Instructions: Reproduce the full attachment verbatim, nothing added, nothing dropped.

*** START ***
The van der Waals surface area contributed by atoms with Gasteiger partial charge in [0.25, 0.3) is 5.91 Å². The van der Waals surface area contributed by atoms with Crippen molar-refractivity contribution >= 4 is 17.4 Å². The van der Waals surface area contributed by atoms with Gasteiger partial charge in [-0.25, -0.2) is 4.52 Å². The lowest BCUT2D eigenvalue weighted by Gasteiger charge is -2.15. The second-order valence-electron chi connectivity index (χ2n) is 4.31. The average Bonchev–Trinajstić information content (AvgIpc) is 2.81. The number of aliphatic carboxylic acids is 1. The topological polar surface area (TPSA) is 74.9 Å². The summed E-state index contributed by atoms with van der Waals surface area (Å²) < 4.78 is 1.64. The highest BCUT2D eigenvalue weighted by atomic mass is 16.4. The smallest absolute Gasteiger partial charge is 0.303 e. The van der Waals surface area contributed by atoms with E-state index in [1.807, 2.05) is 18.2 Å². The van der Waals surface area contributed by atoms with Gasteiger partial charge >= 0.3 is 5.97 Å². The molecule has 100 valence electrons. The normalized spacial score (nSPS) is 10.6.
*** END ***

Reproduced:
The van der Waals surface area contributed by atoms with Gasteiger partial charge in [0.25, 0.3) is 5.91 Å². The van der Waals surface area contributed by atoms with Crippen molar-refractivity contribution >= 4 is 17.4 Å². The van der Waals surface area contributed by atoms with Gasteiger partial charge in [-0.25, -0.2) is 4.52 Å². The lowest BCUT2D eigenvalue weighted by Gasteiger charge is -2.15. The second-order valence-electron chi connectivity index (χ2n) is 4.31. The average Bonchev–Trinajstić information content (AvgIpc) is 2.81. The number of aliphatic carboxylic acids is 1. The topological polar surface area (TPSA) is 74.9 Å². The summed E-state index contributed by atoms with van der Waals surface area (Å²) < 4.78 is 1.64. The highest BCUT2D eigenvalue weighted by atomic mass is 16.4. The smallest absolute Gasteiger partial charge is 0.303 e. The van der Waals surface area contributed by atoms with E-state index in [1.807, 2.05) is 18.2 Å². The van der Waals surface area contributed by atoms with Gasteiger partial charge >= 0.3 is 5.97 Å². The molecule has 100 valence electrons. The normalized spacial score (nSPS) is 10.6.